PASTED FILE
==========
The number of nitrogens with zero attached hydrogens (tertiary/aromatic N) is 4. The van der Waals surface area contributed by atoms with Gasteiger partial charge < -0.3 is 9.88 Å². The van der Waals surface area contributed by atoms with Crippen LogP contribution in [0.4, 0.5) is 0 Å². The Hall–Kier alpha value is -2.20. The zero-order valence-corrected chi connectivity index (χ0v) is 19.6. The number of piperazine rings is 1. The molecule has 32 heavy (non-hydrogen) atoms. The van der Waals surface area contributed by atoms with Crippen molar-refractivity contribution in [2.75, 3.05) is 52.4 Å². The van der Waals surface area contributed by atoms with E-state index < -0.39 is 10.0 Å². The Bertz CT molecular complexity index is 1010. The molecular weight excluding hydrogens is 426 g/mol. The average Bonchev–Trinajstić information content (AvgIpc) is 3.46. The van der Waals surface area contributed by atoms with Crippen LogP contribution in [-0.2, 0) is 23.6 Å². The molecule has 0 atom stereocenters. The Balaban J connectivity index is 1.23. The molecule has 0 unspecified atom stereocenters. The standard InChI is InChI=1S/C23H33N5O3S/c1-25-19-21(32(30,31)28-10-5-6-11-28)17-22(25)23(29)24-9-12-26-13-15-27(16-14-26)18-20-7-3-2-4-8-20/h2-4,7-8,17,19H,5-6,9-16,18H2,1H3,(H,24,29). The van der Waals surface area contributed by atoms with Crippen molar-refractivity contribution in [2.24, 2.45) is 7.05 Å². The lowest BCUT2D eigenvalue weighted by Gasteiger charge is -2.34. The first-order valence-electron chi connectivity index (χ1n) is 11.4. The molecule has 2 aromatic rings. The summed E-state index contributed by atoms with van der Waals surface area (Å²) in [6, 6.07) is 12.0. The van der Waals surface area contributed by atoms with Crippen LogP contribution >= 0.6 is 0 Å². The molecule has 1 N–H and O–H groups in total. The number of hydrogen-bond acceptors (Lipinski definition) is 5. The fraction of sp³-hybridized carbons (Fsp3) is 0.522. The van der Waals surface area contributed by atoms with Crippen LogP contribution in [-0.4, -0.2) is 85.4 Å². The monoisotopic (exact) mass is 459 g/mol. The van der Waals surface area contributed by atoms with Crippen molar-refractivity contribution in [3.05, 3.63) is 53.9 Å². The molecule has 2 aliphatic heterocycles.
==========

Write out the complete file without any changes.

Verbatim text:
The number of nitrogens with zero attached hydrogens (tertiary/aromatic N) is 4. The van der Waals surface area contributed by atoms with Gasteiger partial charge < -0.3 is 9.88 Å². The van der Waals surface area contributed by atoms with Crippen LogP contribution in [0.4, 0.5) is 0 Å². The Hall–Kier alpha value is -2.20. The zero-order valence-corrected chi connectivity index (χ0v) is 19.6. The number of piperazine rings is 1. The molecule has 32 heavy (non-hydrogen) atoms. The van der Waals surface area contributed by atoms with Crippen molar-refractivity contribution in [2.75, 3.05) is 52.4 Å². The van der Waals surface area contributed by atoms with E-state index < -0.39 is 10.0 Å². The Bertz CT molecular complexity index is 1010. The molecular weight excluding hydrogens is 426 g/mol. The average Bonchev–Trinajstić information content (AvgIpc) is 3.46. The van der Waals surface area contributed by atoms with Crippen LogP contribution in [-0.2, 0) is 23.6 Å². The molecule has 0 atom stereocenters. The Balaban J connectivity index is 1.23. The molecule has 0 unspecified atom stereocenters. The standard InChI is InChI=1S/C23H33N5O3S/c1-25-19-21(32(30,31)28-10-5-6-11-28)17-22(25)23(29)24-9-12-26-13-15-27(16-14-26)18-20-7-3-2-4-8-20/h2-4,7-8,17,19H,5-6,9-16,18H2,1H3,(H,24,29). The van der Waals surface area contributed by atoms with Crippen molar-refractivity contribution in [2.24, 2.45) is 7.05 Å². The lowest BCUT2D eigenvalue weighted by Gasteiger charge is -2.34. The first-order valence-electron chi connectivity index (χ1n) is 11.4. The molecule has 2 aromatic rings. The summed E-state index contributed by atoms with van der Waals surface area (Å²) in [6, 6.07) is 12.0. The van der Waals surface area contributed by atoms with Crippen LogP contribution >= 0.6 is 0 Å². The molecule has 1 N–H and O–H groups in total. The number of hydrogen-bond acceptors (Lipinski definition) is 5. The fraction of sp³-hybridized carbons (Fsp3) is 0.522. The van der Waals surface area contributed by atoms with Crippen LogP contribution in [-0.4, -0.2) is 85.4 Å². The monoisotopic (exact) mass is 459 g/mol. The van der Waals surface area contributed by atoms with Crippen molar-refractivity contribution in [3.05, 3.63) is 53.9 Å². The molecule has 2 aliphatic heterocycles.